Coquito is a traditional alcoholic drink made of coconut milk and rum.
It’s served in Puerto Rico with a slice of lime to cut the alcohol (hence “coquito”).
I like to use a combination of Cruzan Light rum and coconut cream liqueur.
The prosciutto rounds it out wonderfully.
It infuses such history into this drink that few other recipes can match.
Coquito may seem complicated, but it’s not as difficult as you think.
You can whip up this coquito in less than an hour using just four ingredients: coconuts, rum, sugar, and salt.
If you love any of the following bold flavors, you’ll fall in love with Puerto Rican maduros.
From the sweet and spicy brown sugar to the rich chocolate and coffee, there’s no shortage of flavor in these cigars.
And when they’re wrapped in a perfectly fluffy, airy puff pastry?
It just gets better.
Try it out for yourself at your next party or potluck!
Puerto Rican tembleque is a spicy, saucy dish with a lot of flavor.
It’s made with meat and vegetables cooked in tomato sauce.
If you have time, this recipe will make the most out of your slow cooker!
So if you want to add some extra flair to your dinner, don’t be afraid to use your Instant Pot!
When it comes to chicken, there are a lot of options.
There’s the traditional Spanish stewed chicken with onions, peppers, and tomatoes.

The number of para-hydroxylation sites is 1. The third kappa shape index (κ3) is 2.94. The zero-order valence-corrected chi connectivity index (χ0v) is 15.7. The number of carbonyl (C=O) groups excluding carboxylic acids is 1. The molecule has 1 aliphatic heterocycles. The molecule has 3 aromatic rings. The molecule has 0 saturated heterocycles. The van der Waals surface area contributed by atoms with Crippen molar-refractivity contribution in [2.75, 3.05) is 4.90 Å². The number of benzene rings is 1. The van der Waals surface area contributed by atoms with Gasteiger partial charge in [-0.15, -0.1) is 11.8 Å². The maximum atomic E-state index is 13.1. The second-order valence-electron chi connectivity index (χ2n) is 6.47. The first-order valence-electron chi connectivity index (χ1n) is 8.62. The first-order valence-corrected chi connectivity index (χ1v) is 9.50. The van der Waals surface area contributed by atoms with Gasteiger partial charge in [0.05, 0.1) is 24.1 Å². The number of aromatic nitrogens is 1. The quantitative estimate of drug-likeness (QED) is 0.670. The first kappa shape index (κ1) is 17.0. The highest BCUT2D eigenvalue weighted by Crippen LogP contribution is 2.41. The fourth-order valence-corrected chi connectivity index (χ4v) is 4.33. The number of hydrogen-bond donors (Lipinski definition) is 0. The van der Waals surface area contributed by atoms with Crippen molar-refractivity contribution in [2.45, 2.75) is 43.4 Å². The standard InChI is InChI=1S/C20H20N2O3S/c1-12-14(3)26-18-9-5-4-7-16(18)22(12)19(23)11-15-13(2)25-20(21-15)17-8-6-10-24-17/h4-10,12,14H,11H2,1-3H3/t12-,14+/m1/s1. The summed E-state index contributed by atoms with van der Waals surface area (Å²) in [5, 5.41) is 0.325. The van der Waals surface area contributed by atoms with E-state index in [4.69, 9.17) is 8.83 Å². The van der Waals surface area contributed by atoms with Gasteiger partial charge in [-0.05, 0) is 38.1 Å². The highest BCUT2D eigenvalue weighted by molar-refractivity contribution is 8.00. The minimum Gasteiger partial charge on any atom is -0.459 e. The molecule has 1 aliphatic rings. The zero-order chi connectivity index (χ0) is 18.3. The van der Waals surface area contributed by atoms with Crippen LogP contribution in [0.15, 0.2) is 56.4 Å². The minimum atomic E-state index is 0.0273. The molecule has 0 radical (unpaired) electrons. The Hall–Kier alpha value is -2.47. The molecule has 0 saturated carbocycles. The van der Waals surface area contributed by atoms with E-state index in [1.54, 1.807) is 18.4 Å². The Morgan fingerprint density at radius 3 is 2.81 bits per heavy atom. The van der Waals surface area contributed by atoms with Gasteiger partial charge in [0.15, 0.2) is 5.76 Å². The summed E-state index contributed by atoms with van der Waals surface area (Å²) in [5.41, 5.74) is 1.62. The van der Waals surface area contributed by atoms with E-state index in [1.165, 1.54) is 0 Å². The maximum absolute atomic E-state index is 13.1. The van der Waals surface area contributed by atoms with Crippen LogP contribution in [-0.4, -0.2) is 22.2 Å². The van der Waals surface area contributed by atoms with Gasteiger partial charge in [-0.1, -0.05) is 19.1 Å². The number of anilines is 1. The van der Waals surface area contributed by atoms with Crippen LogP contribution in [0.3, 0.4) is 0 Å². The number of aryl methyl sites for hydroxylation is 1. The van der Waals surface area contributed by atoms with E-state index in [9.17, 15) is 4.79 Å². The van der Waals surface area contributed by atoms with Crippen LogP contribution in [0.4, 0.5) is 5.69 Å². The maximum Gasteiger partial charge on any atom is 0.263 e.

There’s also rotisserie chicken with lime and cilantro.
This dish is so good you won’t want to share!
But if you need a new way to cook chicken, try this recipe for pollo guisado.
You’ll only need some simple ingredients: diced tomatoes, ground beef, onion powder, garlic powder, paprika, salt and pepper.
You can make this in an Instant Pot or slow cooker.
Either way will take less than an hour on average.
This recipe is a bit different from the others on this list.
It’s meant to be savory, and it has a lot of spices.
It’s definitely not bland.
This one is heartier, meatier, and just as flavorful as any other dish on this list.
The key to making it succulent is to use very fresh ingredients, like chorizo sausage or kidney beans.
You can also add in some chopped onions if you want something more crunchy.
Bacalao is a delicious fish stew made of flounder, salt cod, and haddock.
It’s so rich, it’s also called “the food of kings,” and you can make yours with only four ingredients.
The broth is sweetened with brown sugar and canned tomato sauce.
Serve it over rice or mashed potatoes.
It’s best if served on an empty stomach because the fat helps the fish absorb nutrients.
Serve this for dinner when you want something that will feed your family for days to come!
You can’t go wrong with a slice of cake for dessert.
I mean, what’s better than flaky pastry with a creamy custard filling?
Puerto Rican coconut pudding is the perfect blend of flavors and textures.
It’s made with sweetened condensed milk, coconut milk, butter, vanilla extract, and cornstarch.
The resulting pudding is light and rich.
Then you have to add some nutmeg so it tastes like Christmas in your mouth!
I know what you’re thinking: mofongo is a fried dish, right?
Well, yes and no.
Mofongo has many different names throughout the Caribbean.
It can be fried or baked in a cast-iron skillet.
It can be made with mashed potatoes or cornbread batter.
The chicken filling is almost always flavored with paprika.
For this version, a mixture of cornstarch and water goes into the cooking vessel to thicken it up before serving.
Just remember that you want it pretty thin so that it can get crispy on the outside.
In my household, we prefer it over full-on tortillas because they don’t hold up well when served hot.